The value of early education

My aunt tells me that it never occurred to her to teach me to read or give me preschool workbooks before I went to school. She trusted the school to teach me about reading, writing, and math. And without giving away my age, in those days, kindergarten was considered “preschool.”

Today, there are “Baby Einstein” videos, “Sesame Street” and other teaching programs on television (I personally like “The Backyardigans” for their focus on imagination and “The Wonder Pets” for their emphasis on helping others and solving problems), Kumon workbooks and Hooked on Phonics, tutoring programs like Mathnasium… And education specialists tell us that early education is critical, and children may never catch up if they fall behind in – preschool!

This month, Hawaii Governor Neil Abercrombie announced even more money allocated for preschool education: “The state Department of Education (DOE) is committing $6 million over the next three years for early childhood education as a part of its Race to the Top initiatives… The subsidies will benefit pre-K students living in the “Zones of School Innovation,” which are the Nanakuli/Wai’anae and Ka’u/Kea’au/Pahoa areas.” That’s around $2,500 per year per child. Do you think this is a good use of Race to the Top funds, or federal funds in general?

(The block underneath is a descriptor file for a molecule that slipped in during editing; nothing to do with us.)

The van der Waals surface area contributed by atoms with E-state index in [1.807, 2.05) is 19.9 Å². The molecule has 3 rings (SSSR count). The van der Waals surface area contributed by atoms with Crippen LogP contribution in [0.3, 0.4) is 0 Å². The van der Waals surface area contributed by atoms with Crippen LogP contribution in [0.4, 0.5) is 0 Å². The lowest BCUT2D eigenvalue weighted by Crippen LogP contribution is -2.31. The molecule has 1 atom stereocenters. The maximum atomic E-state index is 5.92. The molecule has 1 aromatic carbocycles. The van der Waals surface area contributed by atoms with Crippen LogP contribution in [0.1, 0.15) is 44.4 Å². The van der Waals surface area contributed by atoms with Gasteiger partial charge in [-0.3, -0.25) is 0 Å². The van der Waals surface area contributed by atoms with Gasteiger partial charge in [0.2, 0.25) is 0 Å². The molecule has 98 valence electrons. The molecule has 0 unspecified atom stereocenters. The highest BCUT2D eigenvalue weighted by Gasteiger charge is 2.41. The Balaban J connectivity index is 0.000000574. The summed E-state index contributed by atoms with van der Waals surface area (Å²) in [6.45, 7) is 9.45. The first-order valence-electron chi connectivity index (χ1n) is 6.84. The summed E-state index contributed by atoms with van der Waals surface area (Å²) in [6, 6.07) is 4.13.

We are conditioned to accept almost any sacrifice, any expansion of government services, any increase in taxes, if it is “for the children.” But there are two separate issues involved:

Issue #1: Is early education (2-5 years) nice to have or crucial? Children are able to learn at a phenomenal rate, but some children learn faster and are more interested in learning than others. Are we putting too much pressure on kids to learn, rather than letting them play and socialize with others? Are we under-valuing students who get a “late start” in education by assuming that they can’t catch up, and expecting them to fail?

Issue #2: Is early education the parents’ responsibility or the State’s responsibility? By law,Hawaii offers free public education for Grades 1-12, with additional support for “Gifted and Talented” and “Special Needs” students. If Hawaii is struggling to meet its commitment to quality public education, should Hawaii take on early education as well? Can Hawaii afford it with the current budget crisis – and are taxpayers willing and able to pay for it? Is it the parents’ responsibility to prepare children for school and lifelong learning?

My son is five years old, and we’ve been fortunate to be able to be able to send him to preschool. But I didn’t rely on preschool alone to teach him. I chose to spend time with him reading books, writing the alphabet and numbers, asking him questions – and listening to the answers.

Does early public education solve a problem in our public school system? Can we afford the government’s solution? What do you think?

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